A small country of the Middle East, Lebanon, previously known for its beautiful landscapes is famous for its night life and cultural richness throughout the world, has unfortunately been facing several misfortunes for more than two years now. After going through a national revolution (Thawra) in 2019 and a devastating blast in 2020, the country is now facing an economic and social crisis accompanied by the worldwide pandemic of Covid-19, which has made it see its darkest days. However, the country is constantly fighting not to let the cultural and artistic heritage die and continue to keep it living through all crises.
One of Lebanon’s greatest richness is its culinary culture, which extends beyond the country’s borders and lives on around the world. To name only a few, humus, falafel and shawarma have become well-known dishes in countries all over the world and are today an emblem of the Arab and Lebanese cuisine. If the culinary sector of the country has known hard blows following the various tragedies and the Covid-19 pandemic with more than 800 restaurants and bars that have been forced to close their doors, Lebanon still tries to recover as best it can to keep this gustatory culture alive by trying to keep its restaurants open and even by innovating with new restaurant concepts. Today in Beirut, the capital, there are more than 977 establishments that serve the citizens a varied and diversified cuisine: Lebanese, Armenian, Italian, Japanese, Indian, etc.
In addition to that, there are many bars and cafes that offer to every person interested in culture and art, the opportunity to escape and enjoy their time at any time of the day, with a wide range of choices: concerts by local and international artists in a variety of musical styles, comedy shows, poetry nights, movie screenings, language exchanges, etc.
Despite its small size, Lebanon has also a large number of museums, art centers, galleries and cultural places. Beirut, the capital, has more than 56 galleries and 11 museums, rich in collections. However weak in means, these institutions continue to vibrate the heart of the country, by not yielding to the economic and sanitary pressure and refuse to close their door to the great public fanatic of Art and Culture. Yet with many restrictions, they continue to organize numerous artistic and cultural events such as exhibitions or guided tours, featuring works of art by well-known artists or new emerging artists. For example, the National Museum of Beirut, which is the main archaeological museum in Lebanon, has more than 100,000 objects, most of which are antiquities and medieval artifacts. This museum is a main place of cultural tourism in Lebanon and attracts thousands of tourists from all over the world every year.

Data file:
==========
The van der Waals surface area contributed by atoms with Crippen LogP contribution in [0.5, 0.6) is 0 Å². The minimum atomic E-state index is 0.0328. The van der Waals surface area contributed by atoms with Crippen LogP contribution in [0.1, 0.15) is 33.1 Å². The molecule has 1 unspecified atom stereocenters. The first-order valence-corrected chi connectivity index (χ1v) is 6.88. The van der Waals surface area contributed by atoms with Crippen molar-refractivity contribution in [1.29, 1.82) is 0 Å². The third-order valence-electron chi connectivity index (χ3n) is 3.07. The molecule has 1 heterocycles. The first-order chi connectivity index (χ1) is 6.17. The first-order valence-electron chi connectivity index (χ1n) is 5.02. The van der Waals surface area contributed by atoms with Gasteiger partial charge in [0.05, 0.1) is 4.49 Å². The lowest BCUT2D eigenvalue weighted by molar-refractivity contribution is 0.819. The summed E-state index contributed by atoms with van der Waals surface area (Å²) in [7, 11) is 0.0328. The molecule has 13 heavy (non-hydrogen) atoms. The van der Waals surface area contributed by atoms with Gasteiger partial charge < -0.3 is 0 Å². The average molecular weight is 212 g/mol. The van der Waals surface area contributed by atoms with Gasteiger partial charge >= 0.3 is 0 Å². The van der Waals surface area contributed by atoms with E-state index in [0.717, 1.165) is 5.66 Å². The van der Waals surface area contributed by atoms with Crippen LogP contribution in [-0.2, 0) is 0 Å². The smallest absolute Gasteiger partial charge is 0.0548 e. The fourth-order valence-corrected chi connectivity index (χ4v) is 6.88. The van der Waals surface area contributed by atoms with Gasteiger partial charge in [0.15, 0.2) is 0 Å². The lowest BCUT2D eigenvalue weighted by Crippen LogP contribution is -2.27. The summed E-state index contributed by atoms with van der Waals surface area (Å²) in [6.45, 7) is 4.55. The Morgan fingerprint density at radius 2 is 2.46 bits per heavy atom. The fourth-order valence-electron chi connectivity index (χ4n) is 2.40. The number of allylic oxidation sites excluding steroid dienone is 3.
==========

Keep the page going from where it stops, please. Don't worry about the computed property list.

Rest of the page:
If this country attracts less tourists due to its social instability, it is important to remember that Lebanon remains one of the only Arabic countries to have such a dense artistic and cultural wealth, which persists in the face of time and the social crises.
Nadine Fardon is from Lebanon, graduated in Journalism and Communication Arts and Major of Promotion in the French Baccalaureate. Full of motivation, she’s a very ambitious and hard-working person. She’s consistently committed to her work and always ready to seize new experiences.